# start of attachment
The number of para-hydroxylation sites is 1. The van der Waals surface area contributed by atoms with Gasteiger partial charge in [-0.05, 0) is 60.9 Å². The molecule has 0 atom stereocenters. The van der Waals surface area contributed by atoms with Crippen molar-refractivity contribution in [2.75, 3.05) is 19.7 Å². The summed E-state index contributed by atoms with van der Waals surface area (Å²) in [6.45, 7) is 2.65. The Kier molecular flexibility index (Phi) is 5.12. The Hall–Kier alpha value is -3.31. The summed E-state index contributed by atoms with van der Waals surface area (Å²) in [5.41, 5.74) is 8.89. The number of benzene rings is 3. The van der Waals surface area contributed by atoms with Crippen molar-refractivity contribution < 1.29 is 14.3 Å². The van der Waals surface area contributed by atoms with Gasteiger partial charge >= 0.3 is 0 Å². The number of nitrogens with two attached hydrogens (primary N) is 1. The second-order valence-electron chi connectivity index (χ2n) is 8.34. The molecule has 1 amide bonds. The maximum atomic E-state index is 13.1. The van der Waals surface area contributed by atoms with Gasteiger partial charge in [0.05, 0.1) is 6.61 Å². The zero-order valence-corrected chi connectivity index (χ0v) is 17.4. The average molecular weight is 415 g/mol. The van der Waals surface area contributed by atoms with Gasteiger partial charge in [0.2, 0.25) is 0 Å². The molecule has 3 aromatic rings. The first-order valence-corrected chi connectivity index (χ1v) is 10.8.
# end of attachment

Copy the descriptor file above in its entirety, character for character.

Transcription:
The number of para-hydroxylation sites is 1. The van der Waals surface area contributed by atoms with Gasteiger partial charge in [-0.05, 0) is 60.9 Å². The molecule has 0 atom stereocenters. The van der Waals surface area contributed by atoms with Crippen molar-refractivity contribution in [2.75, 3.05) is 19.7 Å². The summed E-state index contributed by atoms with van der Waals surface area (Å²) in [6.45, 7) is 2.65. The Kier molecular flexibility index (Phi) is 5.12. The Hall–Kier alpha value is -3.31. The summed E-state index contributed by atoms with van der Waals surface area (Å²) in [5.41, 5.74) is 8.89. The number of benzene rings is 3. The van der Waals surface area contributed by atoms with Crippen molar-refractivity contribution < 1.29 is 14.3 Å². The van der Waals surface area contributed by atoms with Gasteiger partial charge >= 0.3 is 0 Å². The number of nitrogens with two attached hydrogens (primary N) is 1. The second-order valence-electron chi connectivity index (χ2n) is 8.34. The molecule has 1 amide bonds. The maximum atomic E-state index is 13.1. The van der Waals surface area contributed by atoms with Gasteiger partial charge in [0.05, 0.1) is 6.61 Å². The zero-order valence-corrected chi connectivity index (χ0v) is 17.4. The average molecular weight is 415 g/mol. The van der Waals surface area contributed by atoms with Gasteiger partial charge in [0.2, 0.25) is 0 Å². The molecule has 3 aromatic rings. The first-order valence-corrected chi connectivity index (χ1v) is 10.8.